Monday, 24 June 2013

300 Posts And Three Billion Years Ago

To the casual observer, the Archaean Earth would have looked devoid of life. It would have been a wasteland of rocks, volcanoes with dust gradually succumbing to the force of the waves, slowly slipping away beneath the oceans. To a microbiologist, however, it would be a veritable rainforest. Blotches and stains around pools of water would be indicative of vast bacterial colonies and under a microscope samples of sand and earth would have been home to countless micro-organisms.
An artist's impression of the Archaean Earth

The challenge to palaeontologists was ascertaining just how complex these microbial communities were. Previously, it was thought that early life was simple and not particularly diverse by the standards of bacterial species today. Yet a fossil discovery in Australia has shown that this view may be far from accurate. Rock samples from the Farrel Quartzite in Western Australia were found to contain three billion year old fossils of plankton.

Of course, when dealing with putative micro-fossils this far back in time, there is a huge margin for error. To prove that the structures within the quartzite were organic in nature, the researchers looked at 15 different samples of Farrel Quartzite and examined their stable carbon isotope ratios. The percentage of carbon-13 in the micro-fossils was indicative of material produced by biological processes. In contrast, the carbon-13 percentage in the background organic matter in the surrounding rock was different from that of the micro-structures.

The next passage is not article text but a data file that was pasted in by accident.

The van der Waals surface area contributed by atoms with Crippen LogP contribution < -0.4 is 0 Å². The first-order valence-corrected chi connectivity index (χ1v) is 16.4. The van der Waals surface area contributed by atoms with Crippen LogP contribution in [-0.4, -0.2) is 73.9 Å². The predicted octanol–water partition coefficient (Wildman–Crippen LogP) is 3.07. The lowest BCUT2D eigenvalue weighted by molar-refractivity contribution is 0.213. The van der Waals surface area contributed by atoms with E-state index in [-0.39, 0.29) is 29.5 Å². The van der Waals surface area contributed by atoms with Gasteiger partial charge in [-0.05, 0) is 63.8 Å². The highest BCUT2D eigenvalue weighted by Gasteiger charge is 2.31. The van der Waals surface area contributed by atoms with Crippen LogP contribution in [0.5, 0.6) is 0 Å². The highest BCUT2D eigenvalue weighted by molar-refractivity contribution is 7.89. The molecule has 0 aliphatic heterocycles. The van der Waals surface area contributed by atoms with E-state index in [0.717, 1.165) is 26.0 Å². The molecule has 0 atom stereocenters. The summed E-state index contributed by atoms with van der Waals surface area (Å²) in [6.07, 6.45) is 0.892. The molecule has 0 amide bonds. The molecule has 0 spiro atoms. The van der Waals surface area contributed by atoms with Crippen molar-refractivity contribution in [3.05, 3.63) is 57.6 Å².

'When considered along with published morphological and chemical studies, these results indicate that the Farrel Quartzite micro-structures are bona fide micro-fossils, and support the interpretation that the spindles were planktonic.' Their unusual shape also helped lead the researchers to classify the fossils as plankton. Exactly what kind of plankton they are remains to be seen.

Three billion year old planktonic fossils from
the Farrel Quartzite in Western Australia
Indeed the term is often used in a generic sense to refer to both complex (eukaryotic) creatures and simple (prokaryotic) ones. The size of the structures, 20 to 60 microns in length suggests the latter, a prediction which fits with the proposed origins of eukaryotes later in time around 2.6 billion years ago. 'It is surprising to have large, potentially complex fossils that far back," said Christopher H. House from Penn State University. 

The importance of this discovery, apart from showing us the true level of diversity and complexity in the earliest communities of living organisms on the planet, gives us insight into just how widespread life on Earth was just 500 million years after its creation. The researchers noted that similar fossils have been found in 3.5 billion year old localities in South Africa (the Onverwacht Group) and Australia (the Strelley Pool Formation). 

The fact that another locality which is 500 million years younger has similar fossils shows that life on the planet must have been widespread and far more complex than previously thought. This trend of underestimating living organisms has been prominent throughout the history of biology. Scientists thought that life could not survive in extreme heat, pH or the vacuum of space. Then came the discovery of extremophiles capable of living on the very edge. The discovery of fossils of the first, supposedly simple creatures on the planet, hailing from the Archaeon era, will most probaly in time prove equally more complex than first thought.